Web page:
Chocolate Mars

Mars Chocolate was the brainchild of a young, ambitious and quirky entrepreneur who, having learned the secrets of chocolate from his father and well-known Swiss producers, managed to make his own chocolate and get to the top just like he was dreaming. His father, who expelled him from the country, also contributed to his success ...

In 1911, Frank Mars and his wife, Ethel, made sweets in their kitchen, which they sold locally. However, a series of ill-fated business moves has put the couple in dire financial straits. Shortly after World War I in 1920, Frank Mars, with just $ 400 in his pocket, is still searching for the idea that will save him from the poverty he had fallen into in recent years. That same year, he and his 11-year-old son, Forrest, visited a local grocery in Minneapolis, USA, when he came up with the idea of ​​making a milk chocolate that could be consumed everywhere. Indeed, in 1923, after three years of research, he made the Milky Way, which achieved unprecedented success making Frank Mars a multi-millionaire.

However, his son wanted to go his own way. Away from his now divorced father for more than 15 years, he chooses to study engineering. But fate would play the odd game, as, as a Camel cigarette seller, he is arrested for illegally flying advertising in shop windows in Chicago. The incident is taking dimensions in the press, with his estranged father paying the bail and releasing him.

In the 1930s, reunification led the young man to work at his father's factory in Chicago, an extensive railroad network ideal for chocolate distribution, thanks to Milky Way and Snickers chocolates. The two men, however, were strong personalities, and this soon brought them into open conflict, resulting in the son being removed from the company. So, in 1932, Forrest Marsh followed his father's "advice", who gave him $ 50,000 and the rights to sell his chocolate abroad, and sought his fortune in England. He was quite ambitious and believed that one day he would conquer the whole world.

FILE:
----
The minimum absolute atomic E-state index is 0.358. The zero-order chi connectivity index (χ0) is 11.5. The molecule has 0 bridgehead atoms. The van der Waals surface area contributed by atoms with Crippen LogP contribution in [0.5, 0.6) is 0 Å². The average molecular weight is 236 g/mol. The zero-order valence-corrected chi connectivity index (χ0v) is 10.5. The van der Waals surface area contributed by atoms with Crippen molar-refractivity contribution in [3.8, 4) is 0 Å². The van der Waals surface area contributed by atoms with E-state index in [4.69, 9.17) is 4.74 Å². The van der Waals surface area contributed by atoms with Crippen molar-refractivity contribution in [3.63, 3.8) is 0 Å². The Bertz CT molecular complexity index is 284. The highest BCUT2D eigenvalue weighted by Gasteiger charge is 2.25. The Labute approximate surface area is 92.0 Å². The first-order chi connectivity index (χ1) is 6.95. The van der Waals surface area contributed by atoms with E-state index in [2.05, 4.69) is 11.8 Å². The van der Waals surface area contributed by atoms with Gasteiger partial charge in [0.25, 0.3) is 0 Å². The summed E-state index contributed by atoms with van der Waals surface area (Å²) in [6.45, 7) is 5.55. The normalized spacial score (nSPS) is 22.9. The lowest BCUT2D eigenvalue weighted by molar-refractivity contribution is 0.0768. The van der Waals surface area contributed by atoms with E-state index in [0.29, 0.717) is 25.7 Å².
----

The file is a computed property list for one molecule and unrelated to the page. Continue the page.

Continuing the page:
Mars worked for a few years for the Swiss Tobler and Nestlé, where he was introduced to the world of chocolate, and later opened a small confectionery factory in England, where he produced Mars chocolate. Bussiness was going well and that made him be extended to other sectors, starting first with producing quality pet food, such as Pedigree and Whiskas. His products broke the market making him the largest pet food producer in England.

During World War II, he returned to Chicago, where he took over the faltering company of his defunct father. A pioneer, he is experimenting with a new medium, radio, by choosing to grant local radio broadcasting. Soon, his mind came down with another radical idea: chocolate that would not melt in the hands but in the mouth. On a trip to Spain, during the Spanish Civil War, he observed soldiers eating small chocolates covered with a layer of sugar so they would not melt. When he came back, he went straight to his kitchen, where he experimented with M & M's.

The new product was so named from the initials of Mars and Murray Bruce (son of Hershey's president, Mars' biggest competitor). Mars invested 80% of the funds, while Bruce spent the remaining 20%. The explanation for this peculiar collaboration was as follows: chocolate during the war was only traded with bulletin, and at the same time Hershey was the sole supplier of chocolate soldiers. Thus, the demonic Mars had gained access to a promising market, that of soldiers.

When the war was over, a clever advertising campaign promoted M & M's, the only chocolates that, thanks to their "shell", did not melt in the summer, to children and youth in general. In the years that followed, the introduction of other successful products, most notably Uncle Ben's Rice and Twix Chocolate. Today, Mars Co. It is run by the two sons of - retired in 1973 - Forrest Mars, who continued the glorious path their father made, making their family one of the richest in the world.

Forrest Marsh left his last breath in 1999, at the age of 95. He was the 30th richest American with a fortune worth $ 4 billion. The news of his death was not announced by his company, which has always been known for its mysticism. He remained an enigmatic figure to the end by adopting contrasting methods of administration (on the one hand he was authoritarian and on the other he paid thick wages to his employees - Mars has in the past been rewarded as the best company to work for). He was particularly distant and introverted, giving only two interviews throughout his life.

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